Our baby, Ethan, is now just over four months old and we have not held a Christening and have no plans to do so in the near future. The death of Isaac has shaken Craig’s faith to the core and what tolerance I had for organised religion has well and truly vanished. We briefly considered holding another celebration for Ethan, like a naming ceremony, in recognition that he too deserves to have the family gather to welcome him to the world. But we are still so deep in grief over Isaac, that any celebratory event still feels wrong and my anxiety after the explosion means I struggle to be amongst large groups. Without the religious element, we feel less pressured by time, and so we will wait until we are stronger. That said, I still have the speech I had prepared playing over in my mind and it is one that I want Ethan, and Isaac wherever he is, to hear. So this is the rough speech that I wrote in my head, many months ago while I watched Isaac run around our Beirut apartment and imagined the antics he would one day get up to with his little brother.
I would like to start by thanking everyone for attending today. While Craig and I live overseas, family remains incredibly important to us and it means so much to me to know that my two boys are part of such a large and loving family. Many of you will know that I am not a religious person. Nevertheless, I am honoured to participate in a tradition that is important to Craig and his family because it reminds me that Isaac and Ethan are not just our sons, but are members of a larger family. A family that comes from those who sailed across the seas, from Europe to Asia and then to Australia, showing a level of resilience and an adventurous spirit. A family that has merged cultures and ethnicities to form a new identity and traditions, merging the old with the new in a way that is quite beautiful. I look out at you all and I can see all the wonderful times Isaac and Ethan are going to have growing up with such loving grandparents, godparents, uncles, aunties and cousins. I see all the traditions they are going to learn – I’m sure mostly centred around Asian food – and that will form part of their upbringing and identity. I can’t wait to learn along with them and to see them embrace their heritage.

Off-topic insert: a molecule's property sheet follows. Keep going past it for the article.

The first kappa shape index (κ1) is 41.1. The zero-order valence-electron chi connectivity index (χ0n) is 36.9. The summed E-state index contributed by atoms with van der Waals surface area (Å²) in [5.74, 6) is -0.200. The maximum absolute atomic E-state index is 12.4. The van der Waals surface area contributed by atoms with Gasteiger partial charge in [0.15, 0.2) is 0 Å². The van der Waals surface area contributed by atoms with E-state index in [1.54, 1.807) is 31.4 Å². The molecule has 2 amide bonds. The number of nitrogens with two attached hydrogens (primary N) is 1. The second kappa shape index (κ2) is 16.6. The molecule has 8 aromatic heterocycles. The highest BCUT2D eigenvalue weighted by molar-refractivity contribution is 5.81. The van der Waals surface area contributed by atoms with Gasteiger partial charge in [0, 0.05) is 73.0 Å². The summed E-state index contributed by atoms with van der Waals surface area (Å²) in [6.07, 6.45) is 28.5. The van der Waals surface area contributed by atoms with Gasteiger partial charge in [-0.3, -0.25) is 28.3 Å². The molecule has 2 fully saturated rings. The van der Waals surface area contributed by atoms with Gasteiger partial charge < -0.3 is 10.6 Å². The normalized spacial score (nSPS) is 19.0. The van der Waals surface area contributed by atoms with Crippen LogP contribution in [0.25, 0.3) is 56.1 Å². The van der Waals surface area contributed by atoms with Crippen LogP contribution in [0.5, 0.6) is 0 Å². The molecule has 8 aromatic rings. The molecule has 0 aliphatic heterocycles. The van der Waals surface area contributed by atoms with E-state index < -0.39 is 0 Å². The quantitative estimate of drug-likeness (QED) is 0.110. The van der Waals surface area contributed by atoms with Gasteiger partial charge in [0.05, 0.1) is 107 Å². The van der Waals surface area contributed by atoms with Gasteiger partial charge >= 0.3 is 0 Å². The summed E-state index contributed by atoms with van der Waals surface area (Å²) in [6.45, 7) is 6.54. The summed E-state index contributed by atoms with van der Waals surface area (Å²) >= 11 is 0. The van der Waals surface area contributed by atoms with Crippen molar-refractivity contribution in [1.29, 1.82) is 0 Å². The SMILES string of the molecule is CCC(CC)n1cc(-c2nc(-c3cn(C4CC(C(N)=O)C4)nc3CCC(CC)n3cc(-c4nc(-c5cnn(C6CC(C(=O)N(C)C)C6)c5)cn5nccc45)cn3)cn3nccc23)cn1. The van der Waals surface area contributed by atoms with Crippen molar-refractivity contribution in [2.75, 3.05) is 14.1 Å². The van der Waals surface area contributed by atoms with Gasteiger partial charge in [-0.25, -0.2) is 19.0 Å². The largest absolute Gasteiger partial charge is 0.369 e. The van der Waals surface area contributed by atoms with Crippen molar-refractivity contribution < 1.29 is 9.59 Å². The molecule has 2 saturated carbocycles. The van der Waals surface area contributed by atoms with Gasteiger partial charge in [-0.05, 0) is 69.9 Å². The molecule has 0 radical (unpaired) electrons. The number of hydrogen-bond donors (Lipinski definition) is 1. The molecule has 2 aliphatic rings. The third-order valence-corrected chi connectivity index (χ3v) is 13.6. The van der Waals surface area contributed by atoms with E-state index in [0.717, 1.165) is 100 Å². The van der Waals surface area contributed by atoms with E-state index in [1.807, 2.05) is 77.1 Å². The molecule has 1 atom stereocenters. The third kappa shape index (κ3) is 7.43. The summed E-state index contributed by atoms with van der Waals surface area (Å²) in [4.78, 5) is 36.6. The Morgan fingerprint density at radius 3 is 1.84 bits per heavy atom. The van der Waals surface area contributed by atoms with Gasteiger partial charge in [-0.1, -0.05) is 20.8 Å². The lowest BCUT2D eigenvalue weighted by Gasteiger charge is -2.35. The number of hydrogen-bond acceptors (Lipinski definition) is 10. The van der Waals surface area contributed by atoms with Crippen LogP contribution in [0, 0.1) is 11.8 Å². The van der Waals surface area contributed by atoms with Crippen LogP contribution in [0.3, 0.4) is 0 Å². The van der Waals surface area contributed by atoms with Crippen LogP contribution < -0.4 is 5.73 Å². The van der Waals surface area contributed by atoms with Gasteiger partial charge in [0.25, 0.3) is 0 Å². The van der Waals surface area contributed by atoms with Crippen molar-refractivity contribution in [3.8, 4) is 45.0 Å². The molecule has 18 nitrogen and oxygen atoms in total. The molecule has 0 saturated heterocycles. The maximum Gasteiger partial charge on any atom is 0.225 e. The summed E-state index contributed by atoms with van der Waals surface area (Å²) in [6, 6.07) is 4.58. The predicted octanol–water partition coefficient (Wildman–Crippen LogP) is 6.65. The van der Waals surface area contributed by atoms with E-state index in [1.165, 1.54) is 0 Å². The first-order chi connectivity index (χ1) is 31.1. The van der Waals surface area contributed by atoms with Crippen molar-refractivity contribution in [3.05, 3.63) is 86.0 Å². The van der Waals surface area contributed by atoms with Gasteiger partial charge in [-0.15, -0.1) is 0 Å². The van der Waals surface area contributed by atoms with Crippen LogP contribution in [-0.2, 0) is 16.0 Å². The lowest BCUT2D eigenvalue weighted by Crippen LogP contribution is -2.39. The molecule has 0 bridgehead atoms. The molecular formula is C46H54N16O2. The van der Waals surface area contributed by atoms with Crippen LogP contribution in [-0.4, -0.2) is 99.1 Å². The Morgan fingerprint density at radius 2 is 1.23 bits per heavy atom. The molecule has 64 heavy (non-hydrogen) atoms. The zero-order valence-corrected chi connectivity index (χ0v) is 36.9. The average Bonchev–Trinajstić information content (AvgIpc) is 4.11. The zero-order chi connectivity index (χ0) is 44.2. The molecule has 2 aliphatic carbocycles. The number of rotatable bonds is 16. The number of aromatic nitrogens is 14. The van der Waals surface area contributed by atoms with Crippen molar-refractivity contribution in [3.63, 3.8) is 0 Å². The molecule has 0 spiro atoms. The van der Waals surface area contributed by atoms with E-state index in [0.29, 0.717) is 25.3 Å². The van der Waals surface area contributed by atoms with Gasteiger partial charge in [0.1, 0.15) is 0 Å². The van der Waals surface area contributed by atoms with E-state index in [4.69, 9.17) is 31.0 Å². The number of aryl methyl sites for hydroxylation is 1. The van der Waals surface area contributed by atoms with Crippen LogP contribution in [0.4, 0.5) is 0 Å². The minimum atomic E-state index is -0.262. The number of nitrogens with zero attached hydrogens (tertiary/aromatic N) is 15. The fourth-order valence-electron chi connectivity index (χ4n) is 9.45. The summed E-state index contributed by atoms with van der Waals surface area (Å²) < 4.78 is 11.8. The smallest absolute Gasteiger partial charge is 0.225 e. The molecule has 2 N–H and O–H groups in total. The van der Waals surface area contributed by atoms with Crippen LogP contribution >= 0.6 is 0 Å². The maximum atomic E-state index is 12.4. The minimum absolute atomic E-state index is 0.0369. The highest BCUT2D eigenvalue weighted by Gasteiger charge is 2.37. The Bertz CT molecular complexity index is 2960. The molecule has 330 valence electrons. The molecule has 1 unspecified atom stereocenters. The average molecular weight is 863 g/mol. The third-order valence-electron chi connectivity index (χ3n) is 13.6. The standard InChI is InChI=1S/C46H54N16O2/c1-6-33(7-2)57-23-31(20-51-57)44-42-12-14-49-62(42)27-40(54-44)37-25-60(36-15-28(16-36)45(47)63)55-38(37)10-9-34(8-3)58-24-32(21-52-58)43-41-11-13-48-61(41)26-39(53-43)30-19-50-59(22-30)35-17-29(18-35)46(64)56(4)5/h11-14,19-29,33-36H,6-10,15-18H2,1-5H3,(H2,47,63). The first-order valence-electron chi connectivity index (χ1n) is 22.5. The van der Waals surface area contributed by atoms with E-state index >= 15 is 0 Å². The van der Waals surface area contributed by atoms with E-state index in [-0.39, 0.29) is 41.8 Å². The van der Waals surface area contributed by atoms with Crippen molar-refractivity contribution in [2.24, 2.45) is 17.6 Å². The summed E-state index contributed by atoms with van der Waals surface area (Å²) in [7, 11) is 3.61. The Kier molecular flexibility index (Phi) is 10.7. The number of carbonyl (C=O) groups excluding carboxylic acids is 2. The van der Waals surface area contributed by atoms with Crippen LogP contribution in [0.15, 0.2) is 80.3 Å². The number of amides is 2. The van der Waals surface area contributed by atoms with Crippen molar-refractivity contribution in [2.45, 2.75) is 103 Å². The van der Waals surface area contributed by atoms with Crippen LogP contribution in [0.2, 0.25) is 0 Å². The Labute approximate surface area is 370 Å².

While my family may be much smaller, and while we do not engage in religious ceremonies, we do have some of our own traditions, one of which I would like to tell you about. As many of you may have noticed, despite my lack of religious identity, both of our boys have Hebrew names. This was a deliberate choice, and is part of a more recent family tradition of Hebrew names. My mother (Rebecca) and her brothers (Stephen and Simon), and myself and my brothers (Joshua and another Simon) all have Hebrew names. While we are far from the first family to turn to the Bible for naming inspiration, our choices, at least from my perspective, do not have anything to do with religion, but are in honour of my grandfather, Max Pallavicini’s, family history. You see, my grandfather, or Opa as I called him, was a Holocaust survivor. Considered a “half-Jew” under the Nazi regime (his mother was Jewish, his father a Christian), his family was persecuted in WWII. Most of Opa’s family was killed in the war, including his father. His brother, Wolfgang, survived a Nazi labour camp, while Opa and his mother spent the war moving place to place, relying on the kindness of good Samaritans to survive.